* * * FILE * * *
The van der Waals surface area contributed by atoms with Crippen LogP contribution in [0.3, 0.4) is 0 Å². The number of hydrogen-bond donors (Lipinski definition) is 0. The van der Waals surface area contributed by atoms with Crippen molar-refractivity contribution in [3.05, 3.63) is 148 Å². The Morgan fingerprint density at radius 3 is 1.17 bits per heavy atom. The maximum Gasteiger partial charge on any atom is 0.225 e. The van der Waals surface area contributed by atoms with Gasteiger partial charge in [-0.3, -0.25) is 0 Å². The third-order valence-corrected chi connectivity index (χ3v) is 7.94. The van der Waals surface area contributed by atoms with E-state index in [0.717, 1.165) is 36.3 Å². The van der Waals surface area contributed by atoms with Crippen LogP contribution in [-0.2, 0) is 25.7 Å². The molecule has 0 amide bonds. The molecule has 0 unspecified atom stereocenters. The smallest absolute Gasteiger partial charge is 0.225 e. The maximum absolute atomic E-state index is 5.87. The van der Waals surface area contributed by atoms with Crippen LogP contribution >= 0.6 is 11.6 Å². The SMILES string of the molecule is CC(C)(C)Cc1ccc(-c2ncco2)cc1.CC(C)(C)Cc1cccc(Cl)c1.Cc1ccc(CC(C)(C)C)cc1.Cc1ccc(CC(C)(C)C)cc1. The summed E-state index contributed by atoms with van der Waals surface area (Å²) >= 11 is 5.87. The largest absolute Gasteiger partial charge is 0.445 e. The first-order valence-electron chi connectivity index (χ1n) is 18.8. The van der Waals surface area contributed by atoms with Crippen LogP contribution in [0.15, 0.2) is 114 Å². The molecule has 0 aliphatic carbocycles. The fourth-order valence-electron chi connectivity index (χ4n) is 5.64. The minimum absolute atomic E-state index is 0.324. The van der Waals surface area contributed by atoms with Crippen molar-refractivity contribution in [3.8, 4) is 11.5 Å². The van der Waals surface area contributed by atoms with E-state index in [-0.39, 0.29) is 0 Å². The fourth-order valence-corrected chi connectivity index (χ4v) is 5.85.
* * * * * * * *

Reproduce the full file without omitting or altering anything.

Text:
The van der Waals surface area contributed by atoms with Crippen LogP contribution in [0.3, 0.4) is 0 Å². The number of hydrogen-bond donors (Lipinski definition) is 0. The van der Waals surface area contributed by atoms with Crippen molar-refractivity contribution in [3.05, 3.63) is 148 Å². The Morgan fingerprint density at radius 3 is 1.17 bits per heavy atom. The maximum Gasteiger partial charge on any atom is 0.225 e. The van der Waals surface area contributed by atoms with Gasteiger partial charge in [-0.3, -0.25) is 0 Å². The third-order valence-corrected chi connectivity index (χ3v) is 7.94. The van der Waals surface area contributed by atoms with E-state index in [0.717, 1.165) is 36.3 Å². The van der Waals surface area contributed by atoms with Crippen LogP contribution in [-0.2, 0) is 25.7 Å². The molecule has 0 amide bonds. The molecule has 0 unspecified atom stereocenters. The smallest absolute Gasteiger partial charge is 0.225 e. The maximum absolute atomic E-state index is 5.87. The van der Waals surface area contributed by atoms with Crippen LogP contribution >= 0.6 is 11.6 Å². The SMILES string of the molecule is CC(C)(C)Cc1ccc(-c2ncco2)cc1.CC(C)(C)Cc1cccc(Cl)c1.Cc1ccc(CC(C)(C)C)cc1.Cc1ccc(CC(C)(C)C)cc1. The summed E-state index contributed by atoms with van der Waals surface area (Å²) >= 11 is 5.87. The largest absolute Gasteiger partial charge is 0.445 e. The first-order valence-electron chi connectivity index (χ1n) is 18.8. The van der Waals surface area contributed by atoms with Crippen LogP contribution in [0.15, 0.2) is 114 Å². The molecule has 0 aliphatic carbocycles. The fourth-order valence-electron chi connectivity index (χ4n) is 5.64. The minimum absolute atomic E-state index is 0.324. The van der Waals surface area contributed by atoms with Crippen molar-refractivity contribution in [3.8, 4) is 11.5 Å². The van der Waals surface area contributed by atoms with E-state index in [-0.39, 0.29) is 0 Å². The fourth-order valence-corrected chi connectivity index (χ4v) is 5.85.